This brief analyzes and discusses key features and experiences of 12 American Job Centers (AJCs) in rural areas. The findings offer insight into frontline service delivery and system-wide planning in addition to an update on the persistence of previously identified challenges in rural service delivery.

This is one in a series of five briefs relating to American Job Center Operations. The other four briefs focus on the following topics:

  1. Key Institutional Features of American Job Centers;
  2. One-Stop Operators of the American Job Center System;
  3. Resource Sharing Practices Among American Job Corps Centers; and
  4. An Institutional Analysis of American Job Centers: Study Highlight

The Institutional Analysis of American Job Centers (AJCs) study team visited 40 comprehensive AJCs in 2016 to document key characteristics and features of AJCs. Data were collected when the workforce system, particularly at the local level, was still in the early stages of implementing the Workforce Innovation and Opportunity Act (WIOA). Thus, the study provides a useful picture of the AJC system during the early days of WIOA. The findings offer insights into the changes and potential challenges WIOA raises for the existing AJC service delivery system in its efforts to fully implement WIOA and achieve its vision of an integrated workforce system.

This brief discusses key features and experiences of 12 AJCs in rural areas. It focuses on AJCs as the unit of service delivery, which is a narrower focus than prior studies of the rural workforce system.

Consistent with published research on the public workforce system in rural areas, data from site visits surfaced common factors impacting service delivery in this context: funding, staffing, geographic accessibility of services, training and employment, technological capacity, One-Stop Operator arrangements, partnerships, and population.

Major Findings & Recommendations

The organizations and institutions that make up the public workforce system have enormous importance for improving the livelihood of rural Americans. The needs of rural areas are of significance in workforce policy because many rural areas have also experienced considerable changes in their employment landscapes in recent years. Moreover, rural areas have recovered more slowly from the Great Recession. Given these findings, their experiences and challenges should be given special consideration as the implementation of WIOA continues. Of interest would be learning how local areas have managed implementation of particular components and priorities of the legislation, including WIOA’s new requirement for competitive procurement of the One-Stop Operator; increased emphasis on facilitating access to core partner programs; and engaging in activities around career pathways and sector strategies.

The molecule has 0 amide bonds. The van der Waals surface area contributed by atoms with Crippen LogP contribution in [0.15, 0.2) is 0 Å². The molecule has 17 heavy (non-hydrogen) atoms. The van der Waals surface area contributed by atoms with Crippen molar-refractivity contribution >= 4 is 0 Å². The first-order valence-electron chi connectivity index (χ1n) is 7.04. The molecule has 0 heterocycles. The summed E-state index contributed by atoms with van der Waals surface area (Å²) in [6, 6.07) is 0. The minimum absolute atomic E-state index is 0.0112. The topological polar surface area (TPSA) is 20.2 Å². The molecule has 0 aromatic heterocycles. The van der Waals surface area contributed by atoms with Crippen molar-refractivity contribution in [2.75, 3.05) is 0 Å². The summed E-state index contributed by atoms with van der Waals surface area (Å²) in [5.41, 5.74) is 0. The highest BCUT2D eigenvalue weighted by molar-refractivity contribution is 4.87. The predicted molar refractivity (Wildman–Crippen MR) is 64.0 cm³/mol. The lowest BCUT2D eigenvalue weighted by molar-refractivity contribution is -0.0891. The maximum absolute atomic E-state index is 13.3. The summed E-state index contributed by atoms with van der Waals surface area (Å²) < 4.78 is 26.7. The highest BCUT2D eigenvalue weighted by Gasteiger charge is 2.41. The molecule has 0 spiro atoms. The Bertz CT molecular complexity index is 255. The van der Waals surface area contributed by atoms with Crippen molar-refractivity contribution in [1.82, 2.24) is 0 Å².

Specific contextual factors and their implications identified in the brief include:

  • Rural areas’ large workforce regions generally mean that job seekers travel long distances to access services and jobs (with limited public transit options) and that AJC partner programs, employers, and training providers are not near one another.
  • Rural areas within more rural states experienced smaller funding allocations for two reasons because: (1) their states receive smaller amounts, and (2) they receive smaller amounts than more populated areas within their states.
  • Rural AJCs served more customers with barriers to employment than in the past due to the opioid epidemic and other social and cultural shifts.
  • The Internet, which could help improve access to services, is not consistently available at broadband speeds required for distance learning and other online service delivery options.
  • Rural AJCs have less staff and access to specialized training and funding than non-rural AJCs.
  • Rural AJCs generally only reported a small number of co-located partners beyond ES and the Adult and Dislocated Worker programs because of small center facilities, distance from key partners’ main office locations, and partners’ limited staff capacity.
  • Four rural AJCs also noted that due to out-migration by younger workers, particularly those with some postsecondary education, to metropolitan areas, the remaining workforce was older and lower-skilled.
  • Rural areas’ smaller funding amounts also affected their staffing levels.